The positive list of commodities allowed for cross-border e-commerce specifies which commodities can be cleared for imports under this mode of trade. The new list will take effect from 1 January 2020, with 92 more commodity codes added, including FMCG such as frozen seafood, alcoholic drinks, etc.
The Ministry of Finance (MOF) has announced a new positive list of commodities that will be allowed for imports into China through cross-border e-commerce route.
The new list was released on 27 December 2019, and will take effect from 1 January 2020.
There is now a total of 1413 commodity codes, with 92 commodities added since the last release in November 2018. The additions include frozen seafood and alcoholic drinks among others, opening up more opportunities for exporters offering those product categories.
When the first national-level zone (Hangzhou Cross-Border E-Commerce Pilot Zone) was approved in March 2015, later in July that year the Hangzhou Entry-Exit Inspection and Quarantine Bureau implemented an innovative “negative list” approach in managing the scope of imported goods entering the zone. The negative list included such goods as human tissues, microorganisms, used or waste products, radioactive products and dangerous chemicals; except those restricted categories, all other goods could be imported as long as not prohibited by the law.
This approach allowed a degree of flexibility for entities to test these measures in practice, and in April 2016 the Ministry of Finance announced the first “positive list” which took effect from 8 April 2016.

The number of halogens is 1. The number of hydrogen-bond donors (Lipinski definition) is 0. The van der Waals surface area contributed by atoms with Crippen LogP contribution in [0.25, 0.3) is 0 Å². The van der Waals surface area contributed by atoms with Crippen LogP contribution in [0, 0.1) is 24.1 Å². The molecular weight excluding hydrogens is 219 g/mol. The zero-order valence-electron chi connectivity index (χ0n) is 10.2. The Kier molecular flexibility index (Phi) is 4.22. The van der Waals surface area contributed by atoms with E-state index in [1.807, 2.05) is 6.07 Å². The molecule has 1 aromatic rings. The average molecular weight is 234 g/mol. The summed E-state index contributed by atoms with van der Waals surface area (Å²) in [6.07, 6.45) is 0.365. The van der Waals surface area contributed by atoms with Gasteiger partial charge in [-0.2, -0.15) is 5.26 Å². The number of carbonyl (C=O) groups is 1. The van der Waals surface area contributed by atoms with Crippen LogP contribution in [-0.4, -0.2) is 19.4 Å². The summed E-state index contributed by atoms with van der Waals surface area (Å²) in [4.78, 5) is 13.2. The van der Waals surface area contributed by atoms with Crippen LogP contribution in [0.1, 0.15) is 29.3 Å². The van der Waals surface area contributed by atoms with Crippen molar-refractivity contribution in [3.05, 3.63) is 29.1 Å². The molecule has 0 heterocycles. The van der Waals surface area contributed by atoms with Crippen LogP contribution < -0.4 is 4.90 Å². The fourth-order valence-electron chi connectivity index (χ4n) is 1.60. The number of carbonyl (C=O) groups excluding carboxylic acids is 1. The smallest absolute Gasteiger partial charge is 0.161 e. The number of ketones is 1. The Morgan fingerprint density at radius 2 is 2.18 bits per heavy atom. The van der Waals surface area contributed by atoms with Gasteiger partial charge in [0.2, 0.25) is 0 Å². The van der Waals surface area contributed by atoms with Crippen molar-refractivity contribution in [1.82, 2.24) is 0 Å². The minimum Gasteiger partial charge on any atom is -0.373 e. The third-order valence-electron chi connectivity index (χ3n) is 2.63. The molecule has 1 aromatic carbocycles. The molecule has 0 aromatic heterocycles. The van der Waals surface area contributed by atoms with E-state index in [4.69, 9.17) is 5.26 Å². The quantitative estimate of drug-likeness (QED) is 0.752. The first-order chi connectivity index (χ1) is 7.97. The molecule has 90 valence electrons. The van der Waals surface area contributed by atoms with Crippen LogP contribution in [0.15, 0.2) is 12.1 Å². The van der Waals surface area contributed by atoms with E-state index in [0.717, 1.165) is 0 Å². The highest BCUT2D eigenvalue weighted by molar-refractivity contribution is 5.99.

Since Q2 2016, the eligible commodities were regulated by the positive list approach. The list is being periodically updated by the Ministry. Furthermore, different zones have focus on specific classes of goods taking into consideration their local advantages.
Update to follow
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We will be updating this post with further details in the next few days, our data quality team is now preparing the information on commodities to be added to our search tool.
This announcement comes only a few days after the relase of a circular confirming the approval of 24 more cross-border e-commerce pilot zones to be implemented in 2020.
Those are very positive developments that any foreign brands and manfacturers should embrace should they wish to grow their sales in the Chinese market.
Cross-border e-commerce trade in China is developing rapidly, driven by consumption growth, innovation, as well as increasingly favourable government policies that are creating an inclusive environment, giving a level playing field.
This is also an opportunity for smaller, niche, or new less popular brands that can utilise cross-border e-commerce to establish their presence in this increasingly competitive market. Moreover, for some product categories, cross-border e-commerce may be the only trade route available to them without a full product certification process that is mandatory for traditional trade route.